Just a side note here, If you don't need to track capital gains on this purchase, then we can make a simpler transaction like the one below. This may or may not be the case depending on local tax laws, the type of COIN, why you purchased COIN, etc.... you'll need to do you're own research. This tutorial just covers the basic case and assumes capital gains for everything. For anything less complicated, you can just drop the AUD prices as in the transaction below. For anything more complicated you'll need to be a bit more fancy about naming lots and such (for example if you have some lots that aren't subject to capital gains, or need to be sold in a different order for whatever reason).

2020-01-04 * use COIN on hardware wallet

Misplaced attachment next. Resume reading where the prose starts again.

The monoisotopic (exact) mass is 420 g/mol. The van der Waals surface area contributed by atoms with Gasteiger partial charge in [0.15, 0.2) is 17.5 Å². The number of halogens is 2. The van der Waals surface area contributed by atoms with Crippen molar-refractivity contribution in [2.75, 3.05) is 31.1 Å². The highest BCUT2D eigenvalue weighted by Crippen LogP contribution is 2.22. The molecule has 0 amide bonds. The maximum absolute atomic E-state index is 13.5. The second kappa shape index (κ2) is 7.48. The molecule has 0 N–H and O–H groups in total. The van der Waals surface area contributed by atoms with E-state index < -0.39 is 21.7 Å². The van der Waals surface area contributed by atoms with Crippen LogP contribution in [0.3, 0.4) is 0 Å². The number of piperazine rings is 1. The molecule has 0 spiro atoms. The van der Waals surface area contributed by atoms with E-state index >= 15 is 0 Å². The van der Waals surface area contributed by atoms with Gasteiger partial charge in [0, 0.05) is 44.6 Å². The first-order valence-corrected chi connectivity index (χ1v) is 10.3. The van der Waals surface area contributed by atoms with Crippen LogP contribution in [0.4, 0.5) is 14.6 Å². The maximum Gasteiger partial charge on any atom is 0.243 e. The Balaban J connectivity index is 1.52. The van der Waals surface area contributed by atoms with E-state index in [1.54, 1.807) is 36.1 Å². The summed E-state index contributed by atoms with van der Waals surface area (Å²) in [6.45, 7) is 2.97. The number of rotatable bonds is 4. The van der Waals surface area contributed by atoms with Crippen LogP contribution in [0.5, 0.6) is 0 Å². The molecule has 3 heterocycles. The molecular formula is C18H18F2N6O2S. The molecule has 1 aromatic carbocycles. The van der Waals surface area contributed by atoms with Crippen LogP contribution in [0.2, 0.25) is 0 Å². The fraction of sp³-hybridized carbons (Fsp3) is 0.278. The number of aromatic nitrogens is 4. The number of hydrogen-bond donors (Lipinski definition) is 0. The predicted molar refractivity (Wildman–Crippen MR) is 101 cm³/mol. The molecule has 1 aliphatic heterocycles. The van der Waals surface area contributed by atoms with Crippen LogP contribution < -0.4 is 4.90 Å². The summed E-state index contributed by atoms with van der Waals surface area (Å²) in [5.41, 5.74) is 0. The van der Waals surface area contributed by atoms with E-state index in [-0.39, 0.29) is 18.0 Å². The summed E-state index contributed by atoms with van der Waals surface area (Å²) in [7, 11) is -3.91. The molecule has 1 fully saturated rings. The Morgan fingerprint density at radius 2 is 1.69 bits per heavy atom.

assets:hardware wallet  -0.5 COIN
  expenses:coffee  0.5 COIN
  (virtual:lots:2020-01-02)  -0.5 COIN

Now, just to make things more interesting and to show a more complex transaction later, let's purchase more COIN, which of course is still increasing in worth.

P 2020-01-05 00:00:00 COIN 200 AUD

2020-01-05 * and buy more COIN
  assets:exchange:COIN  1 COIN @ 200 AUD
  assets:bank  -200 AUD
  (virtual:lots:2020-01-05)  1 COIN @ 200 AUD

P 2020-01-06 00:00:00 COIN 300 AUD

Let's see what our balances currently are:

❯ hledger bal -R
          450.00 AUD  assets:bank
           3.00 COIN  assets:exchange:COIN
           0.50 COIN  assets:hardware wallet
       -1,000.00 AUD  equity:opening balances
           0.50 COIN  expenses:coffee
          -37.50 AUD  income:capital gains
--------------------
         -587.50 AUD
           4.00 COIN

So there are 3 COIN on the exchange, and 0.5 COIN on the hardware wallet - two locations.

❯ hledger bal lots
           1.50 COIN  virtual:lots:2020-01-02
           1.00 COIN  virtual:lots:2020-01-03
           1.00 COIN  virtual:lots:2020-01-05
--------------------
           3.50 COIN